When and where does it meet? The group meets every Monday at 8:30 a.m. for an hour and a half at the office. People attend meetings or are replaced.

How big is it? There’s no cap on the size of the committee, but it usually has seven to nine members.

Who decides what it deals with? The firm’s executive committee manages the budget, and the technology committee, working with the manager of IT, creates short-term and long-term plans and monitors how the technology money is spent. It uses its budget (about 5% to 6% of the firm’s cash collections) to optimize work processes such as procedures for reviewing tax returns, how to market extranets or how to cope when a vendor no longer sells a product the firm needs. The committee works with an agenda, but does not keep minutes. Anyone in the firm can place an item on the agenda and attend the meeting at which it comes up for discussion.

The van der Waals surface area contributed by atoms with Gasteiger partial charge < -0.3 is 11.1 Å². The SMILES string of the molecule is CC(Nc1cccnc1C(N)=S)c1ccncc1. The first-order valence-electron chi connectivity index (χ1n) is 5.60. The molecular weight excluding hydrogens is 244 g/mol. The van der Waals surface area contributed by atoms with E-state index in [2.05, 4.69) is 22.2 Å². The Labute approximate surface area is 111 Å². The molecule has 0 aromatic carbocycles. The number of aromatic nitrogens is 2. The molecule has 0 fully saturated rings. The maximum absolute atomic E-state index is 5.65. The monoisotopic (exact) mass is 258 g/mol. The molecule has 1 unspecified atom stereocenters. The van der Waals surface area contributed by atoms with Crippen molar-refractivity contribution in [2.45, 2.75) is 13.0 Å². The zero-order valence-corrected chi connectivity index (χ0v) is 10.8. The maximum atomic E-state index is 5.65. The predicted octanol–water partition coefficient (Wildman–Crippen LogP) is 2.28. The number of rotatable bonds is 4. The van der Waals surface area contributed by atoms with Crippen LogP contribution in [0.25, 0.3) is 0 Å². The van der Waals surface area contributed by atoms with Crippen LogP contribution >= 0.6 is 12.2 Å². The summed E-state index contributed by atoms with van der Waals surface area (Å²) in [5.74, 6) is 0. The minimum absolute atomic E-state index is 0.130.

What kinds of homework do committee members have? They do research on legal issues, emerging government policies (for example, the IRS’s positions on electronic filing of tax returns), new and improved products, document-retention periods and new technology. They also test products, attend technical conferences and read accounting technology journals.

Development of new products, services and features.

The technology committee’s mandate to improve work-flow efficiency (that is, process reengineering) required it to address related software, hardware and training needs. The firm began with

Process engineering. The technology committee talked to professionals and staff to obtain answers to simple but important document-management questions such as “Who generates what paper? How much? How and where is it stored? For how long?” It also

Identified best practices to use to develop standards for how long to retain records and when and how to back up files. The firm researched government and professional standards, client expectations and technology-industry standards and chose systems suitable to its practice.

Picked model documents to use as templates.

Imposed uniform rules for naming and categorizing files.